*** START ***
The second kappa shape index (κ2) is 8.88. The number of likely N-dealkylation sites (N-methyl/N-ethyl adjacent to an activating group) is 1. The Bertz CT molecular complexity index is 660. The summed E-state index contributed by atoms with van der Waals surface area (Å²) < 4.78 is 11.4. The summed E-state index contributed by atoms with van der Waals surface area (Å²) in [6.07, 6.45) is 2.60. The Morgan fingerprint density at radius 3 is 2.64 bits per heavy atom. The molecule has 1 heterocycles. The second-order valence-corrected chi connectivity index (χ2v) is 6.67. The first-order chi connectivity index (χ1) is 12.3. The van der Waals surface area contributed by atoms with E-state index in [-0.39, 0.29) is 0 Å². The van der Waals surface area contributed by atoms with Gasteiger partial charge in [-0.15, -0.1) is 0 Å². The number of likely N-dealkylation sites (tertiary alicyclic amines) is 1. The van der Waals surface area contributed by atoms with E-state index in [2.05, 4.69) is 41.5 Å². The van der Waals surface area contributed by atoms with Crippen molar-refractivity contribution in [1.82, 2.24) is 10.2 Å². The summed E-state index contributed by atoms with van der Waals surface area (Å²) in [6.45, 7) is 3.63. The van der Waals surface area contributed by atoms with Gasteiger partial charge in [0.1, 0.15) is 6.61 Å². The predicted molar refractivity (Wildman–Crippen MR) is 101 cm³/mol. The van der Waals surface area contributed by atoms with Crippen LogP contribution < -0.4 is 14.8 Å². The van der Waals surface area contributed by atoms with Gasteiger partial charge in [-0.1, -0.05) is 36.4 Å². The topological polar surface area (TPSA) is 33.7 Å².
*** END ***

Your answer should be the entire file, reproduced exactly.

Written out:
The second kappa shape index (κ2) is 8.88. The number of likely N-dealkylation sites (N-methyl/N-ethyl adjacent to an activating group) is 1. The Bertz CT molecular complexity index is 660. The summed E-state index contributed by atoms with van der Waals surface area (Å²) < 4.78 is 11.4. The summed E-state index contributed by atoms with van der Waals surface area (Å²) in [6.07, 6.45) is 2.60. The Morgan fingerprint density at radius 3 is 2.64 bits per heavy atom. The molecule has 1 heterocycles. The second-order valence-corrected chi connectivity index (χ2v) is 6.67. The first-order chi connectivity index (χ1) is 12.3. The van der Waals surface area contributed by atoms with E-state index in [-0.39, 0.29) is 0 Å². The van der Waals surface area contributed by atoms with Gasteiger partial charge in [-0.15, -0.1) is 0 Å². The number of likely N-dealkylation sites (tertiary alicyclic amines) is 1. The van der Waals surface area contributed by atoms with E-state index in [2.05, 4.69) is 41.5 Å². The van der Waals surface area contributed by atoms with Crippen molar-refractivity contribution in [1.82, 2.24) is 10.2 Å². The summed E-state index contributed by atoms with van der Waals surface area (Å²) in [6.45, 7) is 3.63. The van der Waals surface area contributed by atoms with Gasteiger partial charge in [0.1, 0.15) is 6.61 Å². The predicted molar refractivity (Wildman–Crippen MR) is 101 cm³/mol. The van der Waals surface area contributed by atoms with Crippen LogP contribution < -0.4 is 14.8 Å². The van der Waals surface area contributed by atoms with Gasteiger partial charge in [-0.1, -0.05) is 36.4 Å². The topological polar surface area (TPSA) is 33.7 Å².